Women and men follow a monthly rhythm. With women it is associated with the menstrual cycle and changes of mood. With men it is associated mainly with a fluctuation of mood. There is also a twenty-four hour rhythm which induces changes in hormone secretion, blood pressure, body heat and so forth.
Modern scientists have now begun to realize that there is also a 90-minute rhythm. They have called it the ultradian rhythm and it relates to periodic swings of mood, mental alertness, stomach contractions and many other physical and mental changes. This last rhythm is directly related to ida and pingala and it is manipulation of this rhythm in order to induce meditation that is the main aim of hatha yoga and the practices that we will shortly describe.
Ida, pingala and the air flow in the nostrils
There is a direct relationship between the ida and pingala and the air flow through the two nostrils. The Rudra Yamala Tantra states: “On the left and right side of the sushumna are the ida and pingala. These go straight upwards, alternating from left to right. Having pierced all the chakras (the main ones in the spinal region) they proceed to the nostrils.”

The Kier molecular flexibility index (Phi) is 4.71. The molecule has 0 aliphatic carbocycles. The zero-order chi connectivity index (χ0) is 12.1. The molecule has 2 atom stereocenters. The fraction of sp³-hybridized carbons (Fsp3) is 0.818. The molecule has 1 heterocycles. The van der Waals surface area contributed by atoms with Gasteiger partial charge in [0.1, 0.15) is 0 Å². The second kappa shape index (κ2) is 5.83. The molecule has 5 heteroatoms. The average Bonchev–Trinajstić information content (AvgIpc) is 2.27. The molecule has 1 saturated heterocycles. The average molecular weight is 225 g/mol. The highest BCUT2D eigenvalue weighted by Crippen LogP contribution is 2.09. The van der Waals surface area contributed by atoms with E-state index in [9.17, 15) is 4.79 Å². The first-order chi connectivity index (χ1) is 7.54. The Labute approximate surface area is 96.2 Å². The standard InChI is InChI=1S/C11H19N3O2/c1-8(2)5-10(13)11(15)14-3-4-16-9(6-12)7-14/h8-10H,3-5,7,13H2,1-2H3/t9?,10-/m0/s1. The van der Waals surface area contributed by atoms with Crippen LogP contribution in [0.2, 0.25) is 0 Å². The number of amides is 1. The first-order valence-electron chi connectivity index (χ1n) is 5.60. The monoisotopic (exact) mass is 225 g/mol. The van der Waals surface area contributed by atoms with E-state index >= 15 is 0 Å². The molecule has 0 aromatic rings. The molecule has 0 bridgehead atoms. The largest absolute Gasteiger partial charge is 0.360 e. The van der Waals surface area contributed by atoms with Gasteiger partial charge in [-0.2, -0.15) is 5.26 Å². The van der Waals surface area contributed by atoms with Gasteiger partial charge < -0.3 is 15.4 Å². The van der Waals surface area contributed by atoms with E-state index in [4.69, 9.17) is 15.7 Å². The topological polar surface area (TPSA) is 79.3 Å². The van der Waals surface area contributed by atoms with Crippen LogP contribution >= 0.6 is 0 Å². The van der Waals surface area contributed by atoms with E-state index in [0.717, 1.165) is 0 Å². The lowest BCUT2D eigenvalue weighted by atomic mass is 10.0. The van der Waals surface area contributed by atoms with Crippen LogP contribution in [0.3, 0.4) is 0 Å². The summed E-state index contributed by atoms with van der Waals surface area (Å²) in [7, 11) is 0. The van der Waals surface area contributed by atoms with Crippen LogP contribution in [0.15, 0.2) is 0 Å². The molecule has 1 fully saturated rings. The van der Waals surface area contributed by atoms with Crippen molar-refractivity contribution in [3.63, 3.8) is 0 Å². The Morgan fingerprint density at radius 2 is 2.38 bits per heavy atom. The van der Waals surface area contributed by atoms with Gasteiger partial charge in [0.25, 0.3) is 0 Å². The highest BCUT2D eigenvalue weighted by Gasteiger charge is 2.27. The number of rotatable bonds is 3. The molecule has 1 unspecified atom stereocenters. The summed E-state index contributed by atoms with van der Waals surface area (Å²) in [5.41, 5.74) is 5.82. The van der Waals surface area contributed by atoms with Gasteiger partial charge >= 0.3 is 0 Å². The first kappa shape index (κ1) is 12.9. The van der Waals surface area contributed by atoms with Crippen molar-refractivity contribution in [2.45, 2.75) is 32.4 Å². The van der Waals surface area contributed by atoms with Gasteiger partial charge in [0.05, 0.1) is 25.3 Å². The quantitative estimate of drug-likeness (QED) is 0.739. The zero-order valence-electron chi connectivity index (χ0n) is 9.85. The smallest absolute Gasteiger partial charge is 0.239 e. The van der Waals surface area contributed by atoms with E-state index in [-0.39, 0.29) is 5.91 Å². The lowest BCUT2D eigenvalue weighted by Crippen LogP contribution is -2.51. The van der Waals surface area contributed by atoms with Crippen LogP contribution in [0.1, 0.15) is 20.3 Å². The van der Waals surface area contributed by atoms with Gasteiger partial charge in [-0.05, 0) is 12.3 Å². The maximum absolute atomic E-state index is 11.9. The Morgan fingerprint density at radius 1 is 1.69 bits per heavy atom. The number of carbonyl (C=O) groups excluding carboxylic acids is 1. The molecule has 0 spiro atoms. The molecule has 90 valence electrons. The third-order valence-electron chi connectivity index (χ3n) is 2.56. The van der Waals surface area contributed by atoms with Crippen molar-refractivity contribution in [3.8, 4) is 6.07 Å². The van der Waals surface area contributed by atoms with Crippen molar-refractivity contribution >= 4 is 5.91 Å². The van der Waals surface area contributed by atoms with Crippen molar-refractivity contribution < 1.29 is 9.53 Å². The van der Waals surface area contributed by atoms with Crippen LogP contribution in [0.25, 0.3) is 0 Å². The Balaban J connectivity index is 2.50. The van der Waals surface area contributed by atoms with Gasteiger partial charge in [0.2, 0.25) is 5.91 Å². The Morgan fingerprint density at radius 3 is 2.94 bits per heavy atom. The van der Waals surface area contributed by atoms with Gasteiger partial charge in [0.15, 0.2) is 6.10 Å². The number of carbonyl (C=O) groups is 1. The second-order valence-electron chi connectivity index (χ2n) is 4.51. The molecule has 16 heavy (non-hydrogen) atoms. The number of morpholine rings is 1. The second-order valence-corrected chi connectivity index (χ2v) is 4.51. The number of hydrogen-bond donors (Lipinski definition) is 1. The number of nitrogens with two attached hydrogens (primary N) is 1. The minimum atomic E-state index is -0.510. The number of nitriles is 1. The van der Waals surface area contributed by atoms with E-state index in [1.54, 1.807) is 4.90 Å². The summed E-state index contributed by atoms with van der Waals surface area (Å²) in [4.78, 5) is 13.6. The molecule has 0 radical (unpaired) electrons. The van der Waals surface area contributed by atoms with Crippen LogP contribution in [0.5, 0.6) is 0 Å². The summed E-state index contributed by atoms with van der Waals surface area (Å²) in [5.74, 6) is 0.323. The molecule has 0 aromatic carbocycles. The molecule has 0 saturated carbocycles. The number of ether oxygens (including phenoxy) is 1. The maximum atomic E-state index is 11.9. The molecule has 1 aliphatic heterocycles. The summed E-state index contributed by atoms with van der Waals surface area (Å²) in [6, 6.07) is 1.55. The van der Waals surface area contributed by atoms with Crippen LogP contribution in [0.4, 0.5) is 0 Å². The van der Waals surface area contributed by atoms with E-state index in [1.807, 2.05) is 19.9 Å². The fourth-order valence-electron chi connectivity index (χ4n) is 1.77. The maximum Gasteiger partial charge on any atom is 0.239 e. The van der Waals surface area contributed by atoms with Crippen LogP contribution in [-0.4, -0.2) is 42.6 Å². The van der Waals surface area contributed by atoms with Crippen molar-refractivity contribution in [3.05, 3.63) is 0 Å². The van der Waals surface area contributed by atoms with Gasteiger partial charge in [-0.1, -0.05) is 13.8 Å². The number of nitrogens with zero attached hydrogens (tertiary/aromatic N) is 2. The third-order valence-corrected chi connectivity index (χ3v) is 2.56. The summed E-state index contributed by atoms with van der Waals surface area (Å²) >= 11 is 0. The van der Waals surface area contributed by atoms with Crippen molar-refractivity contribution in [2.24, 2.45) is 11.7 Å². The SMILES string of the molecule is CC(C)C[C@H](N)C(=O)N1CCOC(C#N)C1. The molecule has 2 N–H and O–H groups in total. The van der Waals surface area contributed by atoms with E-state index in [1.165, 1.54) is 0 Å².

It is because of this relationship that one can manipulate the flow of breath through the nostrils in order to bring balance in the ida and pingala at more subtle levels. On a gross level, the ida and pingala correspond to the breath in the left and right nostril respectively. This gross aspect has a direct relationship with the more subtle realms of ida and pingala in the mind and pranic body. Thus gross manipulation of the breath flowing through the nostrils has vast repercussions on a more subtle level of one’s being. This is the basis for most standard hatha yoga practices that attempt to control ida and pingala. The other forms of yoga attempt to gain the same control at more subtle levels without physical means.